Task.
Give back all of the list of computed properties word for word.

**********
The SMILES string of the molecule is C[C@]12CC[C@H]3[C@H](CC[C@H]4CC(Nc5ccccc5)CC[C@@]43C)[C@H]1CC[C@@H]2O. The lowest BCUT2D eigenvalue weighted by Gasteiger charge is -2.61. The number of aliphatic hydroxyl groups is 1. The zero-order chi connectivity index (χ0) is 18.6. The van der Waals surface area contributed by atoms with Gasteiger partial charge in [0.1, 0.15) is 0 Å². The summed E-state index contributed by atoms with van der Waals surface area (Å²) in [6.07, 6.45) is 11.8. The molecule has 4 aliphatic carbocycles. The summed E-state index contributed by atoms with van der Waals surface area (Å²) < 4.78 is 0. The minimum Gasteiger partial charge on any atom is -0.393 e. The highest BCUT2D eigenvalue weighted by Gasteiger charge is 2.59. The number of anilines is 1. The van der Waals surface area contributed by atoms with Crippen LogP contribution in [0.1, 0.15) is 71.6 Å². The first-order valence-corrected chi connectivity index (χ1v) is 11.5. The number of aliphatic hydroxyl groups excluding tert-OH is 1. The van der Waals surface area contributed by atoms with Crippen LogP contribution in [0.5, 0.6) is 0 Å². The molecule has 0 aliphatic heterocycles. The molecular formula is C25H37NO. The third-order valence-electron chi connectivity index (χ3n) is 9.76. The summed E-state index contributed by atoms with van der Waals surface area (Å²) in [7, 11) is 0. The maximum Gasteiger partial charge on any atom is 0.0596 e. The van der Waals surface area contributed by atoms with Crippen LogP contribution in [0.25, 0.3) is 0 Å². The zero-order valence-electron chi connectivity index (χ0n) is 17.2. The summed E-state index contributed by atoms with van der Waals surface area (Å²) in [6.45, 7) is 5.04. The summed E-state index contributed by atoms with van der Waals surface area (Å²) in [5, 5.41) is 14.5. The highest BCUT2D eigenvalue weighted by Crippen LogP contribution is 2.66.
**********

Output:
The SMILES string of the molecule is C[C@]12CC[C@H]3[C@H](CC[C@H]4CC(Nc5ccccc5)CC[C@@]43C)[C@H]1CC[C@@H]2O. The lowest BCUT2D eigenvalue weighted by Gasteiger charge is -2.61. The number of aliphatic hydroxyl groups is 1. The zero-order chi connectivity index (χ0) is 18.6. The van der Waals surface area contributed by atoms with Gasteiger partial charge in [0.1, 0.15) is 0 Å². The summed E-state index contributed by atoms with van der Waals surface area (Å²) in [6.07, 6.45) is 11.8. The molecule has 4 aliphatic carbocycles. The summed E-state index contributed by atoms with van der Waals surface area (Å²) < 4.78 is 0. The minimum Gasteiger partial charge on any atom is -0.393 e. The highest BCUT2D eigenvalue weighted by Gasteiger charge is 2.59. The number of anilines is 1. The van der Waals surface area contributed by atoms with Crippen LogP contribution in [0.1, 0.15) is 71.6 Å². The first-order valence-corrected chi connectivity index (χ1v) is 11.5. The number of aliphatic hydroxyl groups excluding tert-OH is 1. The van der Waals surface area contributed by atoms with Crippen LogP contribution in [0.5, 0.6) is 0 Å². The molecule has 0 aliphatic heterocycles. The molecular formula is C25H37NO. The third-order valence-electron chi connectivity index (χ3n) is 9.76. The summed E-state index contributed by atoms with van der Waals surface area (Å²) in [7, 11) is 0. The maximum Gasteiger partial charge on any atom is 0.0596 e. The van der Waals surface area contributed by atoms with Crippen LogP contribution in [0.25, 0.3) is 0 Å². The zero-order valence-electron chi connectivity index (χ0n) is 17.2. The summed E-state index contributed by atoms with van der Waals surface area (Å²) in [6.45, 7) is 5.04. The summed E-state index contributed by atoms with van der Waals surface area (Å²) in [5, 5.41) is 14.5. The highest BCUT2D eigenvalue weighted by Crippen LogP contribution is 2.66.